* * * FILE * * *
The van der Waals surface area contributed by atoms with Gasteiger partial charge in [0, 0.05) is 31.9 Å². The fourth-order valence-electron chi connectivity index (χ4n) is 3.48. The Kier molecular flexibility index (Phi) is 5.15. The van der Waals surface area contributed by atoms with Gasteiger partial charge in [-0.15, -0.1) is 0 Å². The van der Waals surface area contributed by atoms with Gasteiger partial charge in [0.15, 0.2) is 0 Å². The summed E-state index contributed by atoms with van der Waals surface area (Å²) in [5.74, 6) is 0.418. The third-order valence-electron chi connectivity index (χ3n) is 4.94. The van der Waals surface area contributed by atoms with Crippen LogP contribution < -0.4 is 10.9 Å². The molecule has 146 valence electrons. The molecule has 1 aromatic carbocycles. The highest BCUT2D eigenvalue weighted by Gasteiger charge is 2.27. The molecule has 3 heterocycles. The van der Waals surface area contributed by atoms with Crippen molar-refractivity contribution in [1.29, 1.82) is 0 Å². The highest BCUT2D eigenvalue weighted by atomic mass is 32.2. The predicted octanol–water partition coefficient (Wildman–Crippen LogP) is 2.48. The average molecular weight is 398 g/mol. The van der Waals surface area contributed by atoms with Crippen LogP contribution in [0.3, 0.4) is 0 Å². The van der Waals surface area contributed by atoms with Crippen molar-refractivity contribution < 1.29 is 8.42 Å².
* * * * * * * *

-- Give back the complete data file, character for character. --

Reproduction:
The van der Waals surface area contributed by atoms with Gasteiger partial charge in [0, 0.05) is 31.9 Å². The fourth-order valence-electron chi connectivity index (χ4n) is 3.48. The Kier molecular flexibility index (Phi) is 5.15. The van der Waals surface area contributed by atoms with Gasteiger partial charge in [-0.15, -0.1) is 0 Å². The van der Waals surface area contributed by atoms with Gasteiger partial charge in [0.15, 0.2) is 0 Å². The summed E-state index contributed by atoms with van der Waals surface area (Å²) in [5.74, 6) is 0.418. The third-order valence-electron chi connectivity index (χ3n) is 4.94. The van der Waals surface area contributed by atoms with Crippen LogP contribution < -0.4 is 10.9 Å². The molecule has 146 valence electrons. The molecule has 1 aromatic carbocycles. The highest BCUT2D eigenvalue weighted by Gasteiger charge is 2.27. The molecule has 3 heterocycles. The van der Waals surface area contributed by atoms with Crippen molar-refractivity contribution in [1.29, 1.82) is 0 Å². The highest BCUT2D eigenvalue weighted by atomic mass is 32.2. The predicted octanol–water partition coefficient (Wildman–Crippen LogP) is 2.48. The average molecular weight is 398 g/mol. The van der Waals surface area contributed by atoms with Crippen LogP contribution in [0.3, 0.4) is 0 Å². The van der Waals surface area contributed by atoms with Crippen molar-refractivity contribution < 1.29 is 8.42 Å².